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Regulatory Theory »

Foundations and applications

Edited by: Peter Drahos
Publication date: February 2017
This volume introduces readers to regulatory theory. Aimed at practitioners, postgraduate students and those interested in regulation as a cross-cutting theme in the social sciences, Regulatory Theory includes chapters on the social-psychological foundations of regulation as well as theories of regulation such as responsive regulation, smart regulation and nodal governance. It explores the key themes of compliance, legal pluralism, meta-regulation, the rule of law, risk, accountability, globalisation and regulatory capitalism. The environment, crime, health, human rights, investment, migration and tax are among the fields of regulation considered in this ground-breaking book. Each chapter introduces the reader to key concepts and ideas and contains suggestions for further reading. The contributors, who either are or have been connected to the Regulatory Institutions Network (RegNet) at The Australian National University, include John Braithwaite, Valerie Braithwaite, Peter Grabosky, Neil Gunningham, Fiona Haines, Terry Halliday, David Levi-Faur, Christine Parker, Colin Scott and Clifford Shearing.
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Migration and Transnationalism »

Pacific Perspectives

Edited by: Helen Lee, Steve Tupai Francis
Publication date: August 2009
Pacific Islanders have engaged in transnational practices since their first settlement of the many islands in the region. As they moved beyond the Pacific and settled in nations such as New Zealand, the U.S. and Australia these practices intensified and over time have profoundly shaped both home and diasporic communities. This edited volume begins with a detailed account of this history and the key issues in Pacific migration and transnationalism today. The papers that follow present a range of case studies that maintain this focus on both historical and contemporary perspectives. Each of the contributors goes beyond a narrowly economic focus to present the human face of migration and transnationalism; exploring questions of cultural values and identity, transformations in kinship, intergenerational change and the impact on home communities. Pacific migration and transnationalism are addressed in this volume in the context of increasing globalisation and growing concerns about the future social, political and economic security of the Pacific region. As the case studies presented here show, the future of the Pacific depends in many ways on the ties diasporic Islanders maintain with their homelands.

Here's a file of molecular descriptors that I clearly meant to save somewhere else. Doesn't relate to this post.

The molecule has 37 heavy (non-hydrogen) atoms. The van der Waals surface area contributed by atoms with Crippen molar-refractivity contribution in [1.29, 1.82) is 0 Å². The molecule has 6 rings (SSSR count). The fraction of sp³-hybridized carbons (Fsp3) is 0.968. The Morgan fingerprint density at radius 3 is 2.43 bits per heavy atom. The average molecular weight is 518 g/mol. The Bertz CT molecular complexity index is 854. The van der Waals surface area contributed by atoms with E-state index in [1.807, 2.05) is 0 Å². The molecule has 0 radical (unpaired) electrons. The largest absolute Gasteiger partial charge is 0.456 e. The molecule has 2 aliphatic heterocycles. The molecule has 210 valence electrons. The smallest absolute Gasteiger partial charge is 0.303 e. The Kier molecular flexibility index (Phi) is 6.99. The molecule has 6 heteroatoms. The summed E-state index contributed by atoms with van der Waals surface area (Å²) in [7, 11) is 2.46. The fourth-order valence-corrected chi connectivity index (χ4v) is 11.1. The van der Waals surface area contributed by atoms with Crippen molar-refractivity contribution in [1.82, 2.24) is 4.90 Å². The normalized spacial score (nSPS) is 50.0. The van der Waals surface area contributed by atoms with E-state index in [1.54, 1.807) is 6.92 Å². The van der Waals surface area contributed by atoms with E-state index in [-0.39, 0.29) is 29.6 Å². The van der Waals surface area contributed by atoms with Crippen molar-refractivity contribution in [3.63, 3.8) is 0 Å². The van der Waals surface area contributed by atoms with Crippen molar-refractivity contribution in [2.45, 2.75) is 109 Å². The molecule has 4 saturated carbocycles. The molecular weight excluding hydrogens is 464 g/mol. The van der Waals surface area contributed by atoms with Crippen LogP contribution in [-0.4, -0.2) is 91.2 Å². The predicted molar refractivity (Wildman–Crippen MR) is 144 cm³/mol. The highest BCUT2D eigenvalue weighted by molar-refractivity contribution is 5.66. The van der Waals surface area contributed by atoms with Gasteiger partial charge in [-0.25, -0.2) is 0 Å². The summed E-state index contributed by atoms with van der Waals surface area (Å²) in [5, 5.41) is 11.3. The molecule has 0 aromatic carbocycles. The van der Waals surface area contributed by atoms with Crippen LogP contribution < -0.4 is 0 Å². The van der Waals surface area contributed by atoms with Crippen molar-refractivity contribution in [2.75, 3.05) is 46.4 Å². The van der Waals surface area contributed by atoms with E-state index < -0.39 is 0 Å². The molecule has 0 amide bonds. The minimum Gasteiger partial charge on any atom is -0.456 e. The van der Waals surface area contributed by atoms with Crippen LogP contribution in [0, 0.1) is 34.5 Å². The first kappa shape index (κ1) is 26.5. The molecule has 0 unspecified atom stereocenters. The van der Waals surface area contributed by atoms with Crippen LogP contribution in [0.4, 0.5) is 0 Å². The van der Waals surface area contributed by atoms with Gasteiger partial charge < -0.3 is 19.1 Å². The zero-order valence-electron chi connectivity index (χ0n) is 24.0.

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Telling Pacific Lives »

Prisms of Process

Edited by: Brij V. Lal, Vicki Luker
Publication date: June 2008
How are Pacific lives imagined, written and read? How are they refracted through prisms of process? From legends about culture heroes to biographies of national leaders, from tales of ancestors to stories of contemporary men and women, from lives told of both the famous and the nameless, this collection of essays — by historians and anthropologists, Islanders and Island scholars — probes questions of personhood, identity, memory, and time across the sweep of the Pacific, as well as practical issues of research and writing.
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Capturing Wealth from Tuna »

Case Studies from the Pacific

Authored by: Kate Barclay, Ian Cartwright
Publication date: January 2008
The Western and Central Pacific Ocean is home to the largest tuna fishery in the world – around half of the world’s tuna supply – and is a vital economic resource for Pacific island countries. The potential of the Pacific tuna fishery to contribute to economic development in the Pacific island countries is enormous, but will require a cooperative regional strategy to maximise access fees from distant water fishing nations, as well as targeted domestic policy and legislation to encourage local fishing industries. Together with the importance of acting strategically with regard to such a variable resource, the lesson of fisheries management globally is that it is most effective when it takes into consideration social, cultural and political contexts. Based on an extensive study of six Pacific island states, Capturing Wealth from Tuna maps out the aspirations and limitations of six Pacific island countries and proposes strategies for capturing more wealth from this resource in a sustainable and socially equitable manner.
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Origins, Ancestry and Alliance »

Explorations in Austronesian Ethnography

Publication date: October 2006
This collection of papers, the third in a series of volumes on the work of the Comparative Austronesian Project, explores indigenous Austronesian ideas of origin, ancestry and alliance and considers the comparative significance of these ideas in social practice. The papers examine social practice in a diverse range of societies extending from insular Southeast Asia to the islands of the Pacific.
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